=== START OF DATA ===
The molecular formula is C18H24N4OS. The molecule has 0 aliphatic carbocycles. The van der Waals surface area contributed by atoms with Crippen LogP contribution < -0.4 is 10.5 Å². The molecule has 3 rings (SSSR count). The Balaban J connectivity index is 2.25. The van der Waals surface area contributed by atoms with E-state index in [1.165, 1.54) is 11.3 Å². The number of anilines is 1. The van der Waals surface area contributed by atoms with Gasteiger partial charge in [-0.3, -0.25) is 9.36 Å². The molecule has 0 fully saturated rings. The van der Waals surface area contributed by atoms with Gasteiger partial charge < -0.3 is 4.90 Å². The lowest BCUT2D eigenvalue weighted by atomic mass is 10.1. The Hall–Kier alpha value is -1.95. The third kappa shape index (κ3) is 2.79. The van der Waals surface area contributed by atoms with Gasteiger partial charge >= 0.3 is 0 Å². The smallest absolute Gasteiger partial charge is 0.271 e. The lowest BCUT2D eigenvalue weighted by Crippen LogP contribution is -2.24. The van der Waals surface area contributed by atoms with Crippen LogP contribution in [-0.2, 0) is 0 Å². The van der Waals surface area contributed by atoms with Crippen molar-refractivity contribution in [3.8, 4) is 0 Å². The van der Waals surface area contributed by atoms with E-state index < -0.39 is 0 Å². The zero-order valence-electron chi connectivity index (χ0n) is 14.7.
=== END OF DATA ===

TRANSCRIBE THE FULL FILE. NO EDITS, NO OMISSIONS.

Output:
The molecular formula is C18H24N4OS. The molecule has 0 aliphatic carbocycles. The van der Waals surface area contributed by atoms with Crippen LogP contribution < -0.4 is 10.5 Å². The molecule has 3 rings (SSSR count). The Balaban J connectivity index is 2.25. The van der Waals surface area contributed by atoms with E-state index in [1.165, 1.54) is 11.3 Å². The number of anilines is 1. The van der Waals surface area contributed by atoms with Gasteiger partial charge in [-0.3, -0.25) is 9.36 Å². The molecule has 0 fully saturated rings. The van der Waals surface area contributed by atoms with Gasteiger partial charge < -0.3 is 4.90 Å². The lowest BCUT2D eigenvalue weighted by atomic mass is 10.1. The Hall–Kier alpha value is -1.95. The third kappa shape index (κ3) is 2.79. The van der Waals surface area contributed by atoms with Gasteiger partial charge >= 0.3 is 0 Å². The smallest absolute Gasteiger partial charge is 0.271 e. The lowest BCUT2D eigenvalue weighted by Crippen LogP contribution is -2.24. The van der Waals surface area contributed by atoms with Crippen LogP contribution in [-0.2, 0) is 0 Å². The van der Waals surface area contributed by atoms with Crippen molar-refractivity contribution in [3.8, 4) is 0 Å². The van der Waals surface area contributed by atoms with E-state index < -0.39 is 0 Å². The zero-order valence-electron chi connectivity index (χ0n) is 14.7.